Buongiorno, bonjour and “g’day”! (don't you like how they're all the same thing? ~ who knew Australian vernacular was so cosmopolitan???).

Also, "a good day to you, sir/maam" for our American pals, "Ni Hao" to China, and "Здравствуй" to our Russian comrades, "etcetera etcetera and so forth"... (for Yul Brynner).

It’s your old pal Kit (Christof) Fennessy here. I've been writing this blog with your help for ten years, and there's over a hundred and fifty recipes, restaurant reviews of Australia and around the world, and general gourmet articles in these pages for you to fritter away your idle hours on.

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Now, what's on the bill of fare today?

Wednesday, December 10, 2014

Christmas Means Terrines

For me anyway.

Since discovering few enjoy seafood as much as I on Christmas day, and also considering how we’re not officially allowed to give each other presents since the institution of Kris Kringle, I’ve hit upon a brilliant work around for both.  Making terrines. Bring one for lunch entree, and give people slices to take away with them at the end of the day.

Fussy eaters?  Tell them it's like a sausage roll without the pastry.

Simple, delicious, and unbelievably tasty, your doctor will be doing three sixties in her grave about the cholesterol you’re subjecting your body to.  But you can use for picnics, enjoy with a light red wine, and accompany these recipes with a crusty baguette, sour pickled cherries and of course the inestimable yet humble cornichon (you might also like to have young radishes whole as a side dish, to be eaten with cold butter and a sprinkle of salt flakes on top - fantastic).

Here are two excellent terrine recipes.

The first if from my old standby, StephanieAlexander.  I’ve made this recipe many times, while still lining a couple of lasagne dishes (small ones) with oil and prosciutto rather than a stomach caul (yech!).

For those wondering where (oh where) you can buy all these ingredients, can I direct you to any reputable Vietnamese butcher?  As usual, heavily influenced by the French occupation, they have the fat and various minces and livers you need – all at extremely reasonable prices.
You could end up making these for pocket change.

Caution: while pressing these with bricks, as they cool, you may drive a family pet insane.  Our dog Flippet T Whippet, doing a berzerker one year at home by himself locked in with the terrines, found he couldn’t reach them, so ate an entire packet of scorched almonds in revenge (he is OK, thanks for asking).

Country Terrine

250 g chicken livers
40 g butter
1 small chopped onion
1 thick slice wholemeal or sourdough bread, crusts removed
500 g minced fatty pork (shoulder, neck or belly)
250 g minced skinless poultry or rabbit
2 cloves finely chopped garlic
sprig thyme, leaves stripped from stalk
2 teaspoons freshly grated nutmeg
1/4 teaspoon ground all spice
1 teaspoon freshly ground black pepper
2 teaspoons salt
3 eggs
50 ml brandy
1 bay leaf

Preheat oven to 180C.  Cook livers quickly in half the butter until just stiffened, then remove and cut into chunks.  Add remaining butter and stew onion until soft. Process bread in a food processor to form crumbs. Mix all ingredients except bay leaf very well and pack into a 1.5 litre earthenware or cast iron terrine mould. Mound slightly and press bay leaf on top, then cover with terrine lid. Stand terrine in a baking dish and pour in water to halfway up sides of mould. Bake for 1 hour or until a skewer inserted in the centre comes out hot when you touch it to your bottom lip. Place a light weight on the terrine itself when it comes out of the oven and allow to cool overnight.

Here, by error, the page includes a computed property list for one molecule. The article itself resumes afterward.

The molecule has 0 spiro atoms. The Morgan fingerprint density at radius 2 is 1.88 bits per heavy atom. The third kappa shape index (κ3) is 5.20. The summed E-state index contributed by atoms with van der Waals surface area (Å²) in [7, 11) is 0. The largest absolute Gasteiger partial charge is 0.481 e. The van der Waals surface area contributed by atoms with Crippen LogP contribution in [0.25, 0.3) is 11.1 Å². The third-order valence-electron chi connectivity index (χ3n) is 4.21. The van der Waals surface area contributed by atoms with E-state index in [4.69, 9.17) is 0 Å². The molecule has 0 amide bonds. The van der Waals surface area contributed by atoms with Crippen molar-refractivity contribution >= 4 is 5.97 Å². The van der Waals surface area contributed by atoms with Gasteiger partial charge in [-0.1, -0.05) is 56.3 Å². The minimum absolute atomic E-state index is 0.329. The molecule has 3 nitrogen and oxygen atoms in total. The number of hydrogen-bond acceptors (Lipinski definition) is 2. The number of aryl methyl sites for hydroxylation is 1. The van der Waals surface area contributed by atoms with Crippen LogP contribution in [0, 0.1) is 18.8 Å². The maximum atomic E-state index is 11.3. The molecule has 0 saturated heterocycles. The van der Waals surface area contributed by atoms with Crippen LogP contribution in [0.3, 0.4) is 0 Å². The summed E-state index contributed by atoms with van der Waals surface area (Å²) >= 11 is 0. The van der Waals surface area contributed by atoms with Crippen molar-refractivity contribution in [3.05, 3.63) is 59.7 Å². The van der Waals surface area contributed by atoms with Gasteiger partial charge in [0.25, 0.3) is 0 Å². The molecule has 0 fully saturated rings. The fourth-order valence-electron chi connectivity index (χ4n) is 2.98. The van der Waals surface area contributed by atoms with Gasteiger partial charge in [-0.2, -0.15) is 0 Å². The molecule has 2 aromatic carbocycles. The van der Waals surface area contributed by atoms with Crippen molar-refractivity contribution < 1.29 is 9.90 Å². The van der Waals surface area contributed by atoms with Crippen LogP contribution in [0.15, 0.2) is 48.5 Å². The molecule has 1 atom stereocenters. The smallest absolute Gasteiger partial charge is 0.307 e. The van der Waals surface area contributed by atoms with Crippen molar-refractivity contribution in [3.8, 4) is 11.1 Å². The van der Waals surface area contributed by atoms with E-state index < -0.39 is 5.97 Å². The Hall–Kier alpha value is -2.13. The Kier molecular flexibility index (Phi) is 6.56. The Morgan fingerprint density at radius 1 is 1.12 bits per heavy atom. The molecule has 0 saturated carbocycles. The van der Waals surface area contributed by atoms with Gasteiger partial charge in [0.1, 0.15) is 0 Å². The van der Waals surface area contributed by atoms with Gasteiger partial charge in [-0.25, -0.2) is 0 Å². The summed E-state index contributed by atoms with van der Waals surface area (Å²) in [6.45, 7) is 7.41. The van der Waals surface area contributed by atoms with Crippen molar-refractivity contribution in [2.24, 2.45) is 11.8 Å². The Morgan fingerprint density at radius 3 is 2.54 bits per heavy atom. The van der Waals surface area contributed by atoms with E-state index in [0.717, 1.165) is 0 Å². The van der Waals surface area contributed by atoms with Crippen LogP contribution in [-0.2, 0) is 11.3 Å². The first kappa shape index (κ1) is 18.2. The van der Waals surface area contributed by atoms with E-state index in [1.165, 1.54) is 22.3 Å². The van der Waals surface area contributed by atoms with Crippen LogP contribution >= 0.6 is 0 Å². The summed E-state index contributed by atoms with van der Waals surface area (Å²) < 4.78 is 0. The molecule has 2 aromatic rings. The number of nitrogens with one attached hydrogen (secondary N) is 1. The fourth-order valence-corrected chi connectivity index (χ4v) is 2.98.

Serve with cornichon and toast.

Lined terrines: It is traditional to line a terrine mould with either thin strips of hard back fat, caul or bacon. It makes the pressed terrine easier to cut.

Tricks:  fry a teaspoon of the raw terrine mixture to check the seasoning — remember you need more salt/flavour when food is cold.  You can layer the terrine with strips of rabbit, duck or pork.  

Reflecting how nice this is, but that some people balk at the thought of eating livers in any shape or form, find a chicken, pistachio and cranberry terrine recipe below highly rated through Taste magazine.  This one appears with half the amounts they suggest, and is thoroughly Christmassy (especially with the cranberries, I mean, "Come on!").

Chicken Terrine with Cranberries and Pistachios

15 slices flat pancetta (see note) or thin bacon
rashers, rind removed
500g each pork and chicken mince
2 garlic cloves, crushed
1 tablespoons chopped fresh thyme leaves
1/4 cup (65ml) brandy
2 small eggs, lightly beaten
1/4 cup unsalted pistachio kernels
1 tablespoons chopped flat-leaf parsley leaves
1/4 cup (75g) dried cranberries

1. Preheat the oven to 180°C. Lightly grease a loaf pan. Line the pan with the pancetta or bacon , slightly overlapping the slices and leaving enough overhanging the edges to cover the top.
2. Place all the remaining ingredients in a bowl with 2 teaspoons of salt and plenty of freshly ground black pepper, then mix together with your hands until well combined. Pack the mixture into the terrine, pressing down well. Cover with overhanging pancetta, then cover the top with baking paper and seal well with foil.
Place terrine in a roasting pan and fill pan with enough boiling water to come halfway up the sides of the terrine. Cook in the oven for 1 hour 30 minutes, then remove terrine from the roasting pan and allow to cool.
3. Cut a piece of cardboard to fit the top of the terrine, then place on top and weigh down with cans or a foil-covered brick and refrigerate overnight.

4. When ready to serve, turn the terrine out onto a platter or board and slice thickly.